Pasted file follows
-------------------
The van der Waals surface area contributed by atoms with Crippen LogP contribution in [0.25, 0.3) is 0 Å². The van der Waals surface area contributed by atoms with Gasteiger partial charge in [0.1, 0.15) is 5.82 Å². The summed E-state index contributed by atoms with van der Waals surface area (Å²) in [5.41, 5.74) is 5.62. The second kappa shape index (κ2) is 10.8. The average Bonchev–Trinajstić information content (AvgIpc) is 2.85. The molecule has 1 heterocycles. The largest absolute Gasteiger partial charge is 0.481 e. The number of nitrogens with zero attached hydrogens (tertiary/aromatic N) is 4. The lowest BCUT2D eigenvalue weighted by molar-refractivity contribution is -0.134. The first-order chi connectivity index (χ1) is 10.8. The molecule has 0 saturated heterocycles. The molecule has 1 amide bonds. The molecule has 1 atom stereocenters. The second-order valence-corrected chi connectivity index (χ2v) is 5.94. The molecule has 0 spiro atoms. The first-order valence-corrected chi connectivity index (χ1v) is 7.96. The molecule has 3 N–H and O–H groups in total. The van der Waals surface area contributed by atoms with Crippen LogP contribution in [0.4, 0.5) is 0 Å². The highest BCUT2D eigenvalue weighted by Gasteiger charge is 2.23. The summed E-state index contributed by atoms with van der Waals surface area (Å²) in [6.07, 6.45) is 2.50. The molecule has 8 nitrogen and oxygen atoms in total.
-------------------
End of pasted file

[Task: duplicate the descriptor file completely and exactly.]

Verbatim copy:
The van der Waals surface area contributed by atoms with Crippen LogP contribution in [0.25, 0.3) is 0 Å². The van der Waals surface area contributed by atoms with Gasteiger partial charge in [0.1, 0.15) is 5.82 Å². The summed E-state index contributed by atoms with van der Waals surface area (Å²) in [5.41, 5.74) is 5.62. The second kappa shape index (κ2) is 10.8. The average Bonchev–Trinajstić information content (AvgIpc) is 2.85. The molecule has 1 heterocycles. The largest absolute Gasteiger partial charge is 0.481 e. The number of nitrogens with zero attached hydrogens (tertiary/aromatic N) is 4. The lowest BCUT2D eigenvalue weighted by molar-refractivity contribution is -0.134. The first-order chi connectivity index (χ1) is 10.8. The molecule has 0 saturated heterocycles. The molecule has 1 amide bonds. The molecule has 1 atom stereocenters. The second-order valence-corrected chi connectivity index (χ2v) is 5.94. The molecule has 0 spiro atoms. The first-order valence-corrected chi connectivity index (χ1v) is 7.96. The molecule has 3 N–H and O–H groups in total. The van der Waals surface area contributed by atoms with Crippen LogP contribution in [0.4, 0.5) is 0 Å². The highest BCUT2D eigenvalue weighted by Gasteiger charge is 2.23. The summed E-state index contributed by atoms with van der Waals surface area (Å²) in [6.07, 6.45) is 2.50. The molecule has 8 nitrogen and oxygen atoms in total.